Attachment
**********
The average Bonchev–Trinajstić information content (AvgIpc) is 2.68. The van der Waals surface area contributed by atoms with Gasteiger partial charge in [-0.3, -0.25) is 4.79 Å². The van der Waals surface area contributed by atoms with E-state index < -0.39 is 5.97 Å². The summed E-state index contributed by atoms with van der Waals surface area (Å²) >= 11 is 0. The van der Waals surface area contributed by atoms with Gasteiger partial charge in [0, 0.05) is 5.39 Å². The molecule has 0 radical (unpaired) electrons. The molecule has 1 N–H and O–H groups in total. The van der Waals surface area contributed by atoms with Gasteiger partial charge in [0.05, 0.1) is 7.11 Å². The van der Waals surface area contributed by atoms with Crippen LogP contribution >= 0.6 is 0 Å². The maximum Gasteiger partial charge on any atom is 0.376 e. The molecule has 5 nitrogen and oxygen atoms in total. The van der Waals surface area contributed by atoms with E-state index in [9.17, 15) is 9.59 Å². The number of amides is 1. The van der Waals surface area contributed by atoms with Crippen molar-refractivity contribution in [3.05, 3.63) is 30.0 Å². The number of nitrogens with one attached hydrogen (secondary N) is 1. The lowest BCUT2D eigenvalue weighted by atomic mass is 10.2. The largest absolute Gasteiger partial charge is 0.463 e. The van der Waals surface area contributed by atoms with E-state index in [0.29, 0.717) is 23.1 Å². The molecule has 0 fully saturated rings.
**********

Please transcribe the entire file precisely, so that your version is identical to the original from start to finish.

The average Bonchev–Trinajstić information content (AvgIpc) is 2.68. The van der Waals surface area contributed by atoms with Gasteiger partial charge in [-0.3, -0.25) is 4.79 Å². The van der Waals surface area contributed by atoms with E-state index < -0.39 is 5.97 Å². The summed E-state index contributed by atoms with van der Waals surface area (Å²) >= 11 is 0. The van der Waals surface area contributed by atoms with Gasteiger partial charge in [0, 0.05) is 5.39 Å². The molecule has 0 radical (unpaired) electrons. The molecule has 1 N–H and O–H groups in total. The van der Waals surface area contributed by atoms with Gasteiger partial charge in [0.05, 0.1) is 7.11 Å². The van der Waals surface area contributed by atoms with Crippen LogP contribution >= 0.6 is 0 Å². The maximum Gasteiger partial charge on any atom is 0.376 e. The molecule has 5 nitrogen and oxygen atoms in total. The van der Waals surface area contributed by atoms with E-state index in [9.17, 15) is 9.59 Å². The number of amides is 1. The van der Waals surface area contributed by atoms with Crippen molar-refractivity contribution in [3.05, 3.63) is 30.0 Å². The number of nitrogens with one attached hydrogen (secondary N) is 1. The lowest BCUT2D eigenvalue weighted by atomic mass is 10.2. The largest absolute Gasteiger partial charge is 0.463 e. The van der Waals surface area contributed by atoms with E-state index in [0.29, 0.717) is 23.1 Å². The molecule has 0 fully saturated rings.